On September 20, I woke up early and headed straight for Matsumoto. I had heard about the Craft Beer Festival happening at Matsumoto Castle and decided I needed to check it out. I had a tough time getting to the festival, but it really was my own fault. Trying to wake up early for a 7am train is not easy, and a 3.5 hour train ride is not fun either. At least I had my traditional beer to help me wake up before the festival.
Before I went to the festival, I stopped by Matsumoto Castle and kept feeling anxiety that I was missing something at the festival. I ended up rushing a little and not really taking in the castle. When I did finish sightseeing at around 11am, I quickly got my tickets and proceeded to drink. Yes, a beer festival cannot be visited without drinking.
The system was pretty simple. You can buy individual drinks for about 500 yen a cup, or you can pay 3500JPY to get a 5 ticket set and a glass. It worked out to be 3000 yen for 5 beers and 500 yen for a glass. The glass was really cute and worth it.
Most of the beer focused on the Shinshu area. Shinshu is the old name for Nagano, similar to how Sanuki is an old name for Kagawa. All of the major breweries in the Shinshu area were present as well as several guest beers. They did some smart marketing so that some of the guest beers from other areas of Japan and the world were not all present on each day. There were a few different special guest beers on each day making it hard to try everything available, or everything you would want.
The festival ran for the entire weekend and on the Saturday that I visited, it was pretty busy. At the start, around 11am, it wasn’t very busy. There were a few people milling about and people were coming and going. I saw a few familiar faces by the end of the day but for the most part, things didn’t get going until 12:30. That’s when I had a little trouble, trying to get a second beer without losing my table.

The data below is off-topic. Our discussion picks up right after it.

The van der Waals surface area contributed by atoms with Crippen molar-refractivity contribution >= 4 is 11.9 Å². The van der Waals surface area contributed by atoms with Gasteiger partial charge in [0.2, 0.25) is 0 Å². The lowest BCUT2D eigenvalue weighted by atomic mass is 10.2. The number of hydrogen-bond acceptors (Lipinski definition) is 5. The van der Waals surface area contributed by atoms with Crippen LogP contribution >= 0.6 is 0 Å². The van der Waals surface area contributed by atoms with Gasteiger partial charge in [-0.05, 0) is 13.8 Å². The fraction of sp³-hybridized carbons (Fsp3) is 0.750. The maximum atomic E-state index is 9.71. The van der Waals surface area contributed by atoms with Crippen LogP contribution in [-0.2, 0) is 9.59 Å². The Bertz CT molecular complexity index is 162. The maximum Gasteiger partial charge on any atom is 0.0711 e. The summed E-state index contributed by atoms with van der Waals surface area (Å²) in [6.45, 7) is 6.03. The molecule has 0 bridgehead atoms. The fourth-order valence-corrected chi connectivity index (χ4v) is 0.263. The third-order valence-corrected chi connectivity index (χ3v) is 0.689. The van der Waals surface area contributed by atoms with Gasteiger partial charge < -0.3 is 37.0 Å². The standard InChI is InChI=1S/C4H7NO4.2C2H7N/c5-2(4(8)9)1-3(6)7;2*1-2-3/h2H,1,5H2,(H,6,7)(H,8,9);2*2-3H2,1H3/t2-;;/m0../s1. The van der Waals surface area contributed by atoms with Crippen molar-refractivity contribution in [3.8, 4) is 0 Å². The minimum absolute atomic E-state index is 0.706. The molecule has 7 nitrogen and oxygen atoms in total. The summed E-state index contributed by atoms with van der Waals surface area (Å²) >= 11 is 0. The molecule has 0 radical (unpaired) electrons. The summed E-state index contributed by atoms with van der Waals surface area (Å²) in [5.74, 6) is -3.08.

I was in a prime position with a standing table with a great view of Matsumoto Castle. I didn’t want to give it up and almost had to when a group of older people, 3 women and a couple guys, asked if they could join me. Of course I said it was fine and had a nice time talking with them. In true inaka (countryside) fashion, they had good hospitality and offered me some snacks as well. I couldn’t say no too long. I was answering all of the regular questions that people in Japan ask me, but it was still a good time.
When they did leave, I was left alone again but by this time the Saviour had arrived. She had a little trouble getting to Matsumoto so early in the morning, but she made it. We were then joined by another woman, travelling alone, from Hamamatsu. It was a different dynamic as talking to older people is not as “lively” as talking to a person who is a similar age.
By the end, I had to go and catch my train and decided to get a couple beers for the train and a shirt. I loved the shirts they had at the festival but they were so popular I couldn’t get the one I really wanted. I wanted a cotton shirt but they only had sports style polyester. It was cheaper but I regret that I didn’t buy the cotton shirt before it sold out. I thought they would have stock but I guess they didn’t have enough for that day. You live and learn. If I go back again next year, you can be sure that I will buy it right away.
The Craft Beer Festival in Matsumoto is a great festival to attend. It was at the same time as the Keiyaki in Saitama. The Keiyaki is a lot bigger, and from what I can imagine a lot busier. The Matsumoto festival is not too busy so you can probably get a seat. The lines to get beer are not very long either. You just have to go, check out the city, and enjoy several beers. It was a fun day to say the least and I can’t wait to go back again if I get a chance.